Tossing out the tyrants: What’s next for the unfinished revolutions?

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Insurrection thundering out of North Africa and the Middle East has quickened the hearts of rebels everywhere.

It’s not possible to predict whether the fearless protesters in 20 or more countries can transform revolt into revolution. It depends on whether radical workers parties can chart the course to socialist democracy in the coming months. If so, the outraged masses will have tools to defeat reaction.

Right now, every victory, leap of consciousness, new leader and anti-capitalist organization is a giant stride forward.

Conditions defy settling for reform. The gap between the haves and have-nots throughout North Africa and the Middle East is far too wide for mere reform. A tiny few control the wealth — be they kings, colonels, ayatollahs or “elected” businessmen — while masses strain against relentless poverty, corruption and callous governments. Hardest hit? The youth, who are a majority of the populations and heavily unemployed. And the women, Muslim and Christian, who toil in vast “informal” economies to feed their children, while combating feudalistic barbarities against themselves. Police-state repression is pervasive and well armed with costly weaponry purchased from the USA.

Imperialism has played no small part in causing and sustaining these putrid conditions. Since the discovery of oil in Iran before World War I, Western colonial powers made certain they controlled oil production and transport in the region. Through military invasions and genocidal occupations, looting natural resources, forcing treaties, re-drawing borders, and installing arbitrary new states and puppet monarchies, Europe created territorial colonies that fueled the affluence and power of its industrial ruling class.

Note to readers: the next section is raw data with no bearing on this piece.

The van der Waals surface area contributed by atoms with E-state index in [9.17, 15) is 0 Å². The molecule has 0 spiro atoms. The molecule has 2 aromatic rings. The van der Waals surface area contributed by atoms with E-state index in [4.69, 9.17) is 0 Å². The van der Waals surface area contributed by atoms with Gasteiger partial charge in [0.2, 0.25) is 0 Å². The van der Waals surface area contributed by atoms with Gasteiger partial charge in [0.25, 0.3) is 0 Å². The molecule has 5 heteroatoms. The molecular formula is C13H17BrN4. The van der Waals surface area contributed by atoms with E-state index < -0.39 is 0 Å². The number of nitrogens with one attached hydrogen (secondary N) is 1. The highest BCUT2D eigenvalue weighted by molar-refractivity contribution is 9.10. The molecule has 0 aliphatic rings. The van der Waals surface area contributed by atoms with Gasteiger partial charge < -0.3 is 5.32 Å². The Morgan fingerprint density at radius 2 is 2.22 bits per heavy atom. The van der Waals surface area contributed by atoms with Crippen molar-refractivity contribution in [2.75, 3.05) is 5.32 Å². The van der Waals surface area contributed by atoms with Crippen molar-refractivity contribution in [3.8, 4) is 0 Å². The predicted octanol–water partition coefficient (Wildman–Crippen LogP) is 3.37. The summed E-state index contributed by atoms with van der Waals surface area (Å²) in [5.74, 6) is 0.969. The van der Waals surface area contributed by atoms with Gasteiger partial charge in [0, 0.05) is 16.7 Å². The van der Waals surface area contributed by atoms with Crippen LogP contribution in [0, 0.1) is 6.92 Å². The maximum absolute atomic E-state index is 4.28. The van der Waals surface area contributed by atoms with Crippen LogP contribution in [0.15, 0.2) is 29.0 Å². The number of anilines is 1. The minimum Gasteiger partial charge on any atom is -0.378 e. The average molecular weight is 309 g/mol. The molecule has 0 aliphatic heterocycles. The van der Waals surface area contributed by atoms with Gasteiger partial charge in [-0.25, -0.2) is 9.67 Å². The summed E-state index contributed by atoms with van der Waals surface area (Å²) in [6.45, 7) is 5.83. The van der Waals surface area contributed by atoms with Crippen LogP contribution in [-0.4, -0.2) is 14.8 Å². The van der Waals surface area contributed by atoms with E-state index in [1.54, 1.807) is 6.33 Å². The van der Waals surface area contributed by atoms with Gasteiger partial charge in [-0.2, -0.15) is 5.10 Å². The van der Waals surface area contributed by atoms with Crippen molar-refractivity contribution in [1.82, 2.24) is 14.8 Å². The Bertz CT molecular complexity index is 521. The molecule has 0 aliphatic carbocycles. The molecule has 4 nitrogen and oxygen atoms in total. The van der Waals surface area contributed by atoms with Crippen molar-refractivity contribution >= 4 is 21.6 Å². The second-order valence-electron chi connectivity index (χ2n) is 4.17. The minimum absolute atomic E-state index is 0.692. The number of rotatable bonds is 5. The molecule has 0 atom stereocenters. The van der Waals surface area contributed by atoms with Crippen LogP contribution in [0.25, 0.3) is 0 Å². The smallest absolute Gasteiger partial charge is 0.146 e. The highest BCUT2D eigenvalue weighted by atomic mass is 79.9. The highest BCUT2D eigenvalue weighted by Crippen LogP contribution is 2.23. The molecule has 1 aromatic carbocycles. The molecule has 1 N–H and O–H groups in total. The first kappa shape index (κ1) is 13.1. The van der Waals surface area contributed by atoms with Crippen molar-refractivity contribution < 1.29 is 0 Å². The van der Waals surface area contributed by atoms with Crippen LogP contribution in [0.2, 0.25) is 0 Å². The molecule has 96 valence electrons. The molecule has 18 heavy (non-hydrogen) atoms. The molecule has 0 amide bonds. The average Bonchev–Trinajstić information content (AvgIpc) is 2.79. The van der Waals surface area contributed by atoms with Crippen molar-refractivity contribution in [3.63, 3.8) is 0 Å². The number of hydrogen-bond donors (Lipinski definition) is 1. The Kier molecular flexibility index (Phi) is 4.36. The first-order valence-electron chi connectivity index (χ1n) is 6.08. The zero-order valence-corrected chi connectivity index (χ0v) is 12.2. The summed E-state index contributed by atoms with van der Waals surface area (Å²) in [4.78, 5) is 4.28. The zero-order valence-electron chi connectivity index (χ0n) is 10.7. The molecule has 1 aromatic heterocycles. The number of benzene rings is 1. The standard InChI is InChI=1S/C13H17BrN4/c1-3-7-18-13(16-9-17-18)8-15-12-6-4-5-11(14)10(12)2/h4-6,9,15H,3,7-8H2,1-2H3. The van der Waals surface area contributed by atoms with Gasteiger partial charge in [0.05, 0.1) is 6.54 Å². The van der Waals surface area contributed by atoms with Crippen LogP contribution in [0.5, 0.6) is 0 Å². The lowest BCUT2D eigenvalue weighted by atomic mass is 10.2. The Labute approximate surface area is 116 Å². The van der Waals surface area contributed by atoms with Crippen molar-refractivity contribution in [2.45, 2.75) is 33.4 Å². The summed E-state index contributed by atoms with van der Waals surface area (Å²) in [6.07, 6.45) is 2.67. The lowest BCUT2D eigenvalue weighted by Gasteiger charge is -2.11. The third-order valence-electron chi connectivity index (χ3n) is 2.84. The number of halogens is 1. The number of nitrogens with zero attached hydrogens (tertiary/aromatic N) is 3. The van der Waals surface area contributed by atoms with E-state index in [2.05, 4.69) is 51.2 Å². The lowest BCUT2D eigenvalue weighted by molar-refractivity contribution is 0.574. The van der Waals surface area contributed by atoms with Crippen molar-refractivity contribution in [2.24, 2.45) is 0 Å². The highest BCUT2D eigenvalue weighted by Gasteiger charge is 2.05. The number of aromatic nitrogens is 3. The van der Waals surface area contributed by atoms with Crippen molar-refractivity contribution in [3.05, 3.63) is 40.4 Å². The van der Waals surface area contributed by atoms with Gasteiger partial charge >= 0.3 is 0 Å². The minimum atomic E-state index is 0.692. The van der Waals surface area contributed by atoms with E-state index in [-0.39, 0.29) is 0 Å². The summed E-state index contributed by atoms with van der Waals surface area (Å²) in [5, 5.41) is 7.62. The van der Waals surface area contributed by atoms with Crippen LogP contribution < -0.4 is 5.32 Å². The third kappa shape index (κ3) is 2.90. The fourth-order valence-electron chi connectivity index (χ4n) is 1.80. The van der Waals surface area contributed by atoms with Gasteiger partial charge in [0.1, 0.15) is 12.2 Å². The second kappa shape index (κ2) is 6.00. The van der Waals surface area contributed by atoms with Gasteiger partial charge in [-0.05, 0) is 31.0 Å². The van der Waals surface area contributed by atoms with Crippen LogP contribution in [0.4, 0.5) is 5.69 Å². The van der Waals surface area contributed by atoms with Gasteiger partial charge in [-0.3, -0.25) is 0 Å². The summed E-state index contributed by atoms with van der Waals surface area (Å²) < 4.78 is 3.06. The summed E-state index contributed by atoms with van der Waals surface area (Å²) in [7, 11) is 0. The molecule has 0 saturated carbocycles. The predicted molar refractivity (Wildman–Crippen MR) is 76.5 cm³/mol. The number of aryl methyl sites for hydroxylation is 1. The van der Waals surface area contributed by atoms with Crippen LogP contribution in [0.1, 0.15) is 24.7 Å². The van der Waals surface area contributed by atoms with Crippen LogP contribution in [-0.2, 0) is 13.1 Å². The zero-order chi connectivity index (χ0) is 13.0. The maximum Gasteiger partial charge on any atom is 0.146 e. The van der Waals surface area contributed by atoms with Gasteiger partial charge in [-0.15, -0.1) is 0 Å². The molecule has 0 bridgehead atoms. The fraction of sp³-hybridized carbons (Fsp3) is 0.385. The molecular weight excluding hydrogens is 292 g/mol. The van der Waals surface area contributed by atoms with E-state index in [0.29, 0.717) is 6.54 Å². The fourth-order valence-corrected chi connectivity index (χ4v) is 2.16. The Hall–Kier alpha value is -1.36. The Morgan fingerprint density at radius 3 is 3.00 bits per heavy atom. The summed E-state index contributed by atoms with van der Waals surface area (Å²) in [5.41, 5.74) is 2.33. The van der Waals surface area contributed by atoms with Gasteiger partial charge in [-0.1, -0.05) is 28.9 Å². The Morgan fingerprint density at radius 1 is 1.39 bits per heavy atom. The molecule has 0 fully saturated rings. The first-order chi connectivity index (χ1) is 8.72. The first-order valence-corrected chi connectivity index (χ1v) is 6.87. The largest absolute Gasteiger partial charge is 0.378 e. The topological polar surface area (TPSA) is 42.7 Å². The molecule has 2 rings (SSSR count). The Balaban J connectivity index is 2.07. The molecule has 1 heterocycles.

After World War II, the United States became top-dog imperialist over an evolved economic colonialism, now administered by the U.S. and European bankers through the World Bank and International Monetary Fund. Neoliberal economic policies over the last three decades — supplemented by outright wars — have reduced resource-rich developing countries such as Iraq and Egypt to debt-laden dependency. The global economic meltdown in 2008 further enriched big business and deepened misery for employed and unemployed workers in the Arab world, as everywhere.

The Middle East and North Africa, with their immense oil reserves and strategic position between Europe, Asia and Africa, have been pivotal to the continued reign of the USA. For decades, it has allied with dictatorships in the region to keep a lid on popular rebellion. Now those lids are exploding.

When Tunisians roared “Enough!” last December, they ignited widespread rebellion. They revived the defiance of Iranians who took to the streets over a year ago against tyranny. They fired up Palestinians whose West Bank and Gaza rulers tried to clamp down on protest.

Heading for socialism. The waves of protesters in country after country know that ejecting tyrants is not enough. “The regime’s head has been cut off,” said a Tunisian trade unionist and history teacher, “but the beast is still breathing.” Many Egyptians know their military cannot be trusted. Libya’s rebel civilian army is wary of supposed deserters from Gadhafi‘s army, whom they only take weapons and training from.

Many protesters are young, jobless men and women with nothing to lose, enraged at police brutality, political corruption and lack of personal freedom, eager to spread the insurgency. Young Tunisian demonstrators in the impoverished town of Kasserine contacted Algerian youths — via Internet — on how to stage their own revolt in Algiers.